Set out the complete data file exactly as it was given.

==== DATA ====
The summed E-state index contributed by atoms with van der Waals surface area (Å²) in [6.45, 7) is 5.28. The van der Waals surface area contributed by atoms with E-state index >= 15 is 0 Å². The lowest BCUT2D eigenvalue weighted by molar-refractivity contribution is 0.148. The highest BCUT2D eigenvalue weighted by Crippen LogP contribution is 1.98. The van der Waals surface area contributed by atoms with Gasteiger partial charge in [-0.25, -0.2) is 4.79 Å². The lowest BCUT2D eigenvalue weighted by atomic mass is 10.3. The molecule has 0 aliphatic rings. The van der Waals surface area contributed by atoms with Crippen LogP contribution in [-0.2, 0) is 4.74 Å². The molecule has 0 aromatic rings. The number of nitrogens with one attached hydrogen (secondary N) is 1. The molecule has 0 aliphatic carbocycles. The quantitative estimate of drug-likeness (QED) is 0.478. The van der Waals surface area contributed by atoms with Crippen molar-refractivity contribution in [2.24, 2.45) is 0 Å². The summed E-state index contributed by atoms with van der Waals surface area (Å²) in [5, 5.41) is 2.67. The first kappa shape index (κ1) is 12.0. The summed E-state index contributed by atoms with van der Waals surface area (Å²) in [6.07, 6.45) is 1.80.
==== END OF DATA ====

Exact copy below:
The summed E-state index contributed by atoms with van der Waals surface area (Å²) in [6.45, 7) is 5.28. The van der Waals surface area contributed by atoms with E-state index >= 15 is 0 Å². The lowest BCUT2D eigenvalue weighted by molar-refractivity contribution is 0.148. The highest BCUT2D eigenvalue weighted by Crippen LogP contribution is 1.98. The van der Waals surface area contributed by atoms with Gasteiger partial charge in [-0.25, -0.2) is 4.79 Å². The lowest BCUT2D eigenvalue weighted by atomic mass is 10.3. The molecule has 0 aliphatic rings. The van der Waals surface area contributed by atoms with Crippen LogP contribution in [-0.2, 0) is 4.74 Å². The molecule has 0 aromatic rings. The number of nitrogens with one attached hydrogen (secondary N) is 1. The molecule has 0 aliphatic carbocycles. The quantitative estimate of drug-likeness (QED) is 0.478. The van der Waals surface area contributed by atoms with Crippen molar-refractivity contribution in [2.24, 2.45) is 0 Å². The summed E-state index contributed by atoms with van der Waals surface area (Å²) in [5, 5.41) is 2.67. The first kappa shape index (κ1) is 12.0. The summed E-state index contributed by atoms with van der Waals surface area (Å²) in [6.07, 6.45) is 1.80.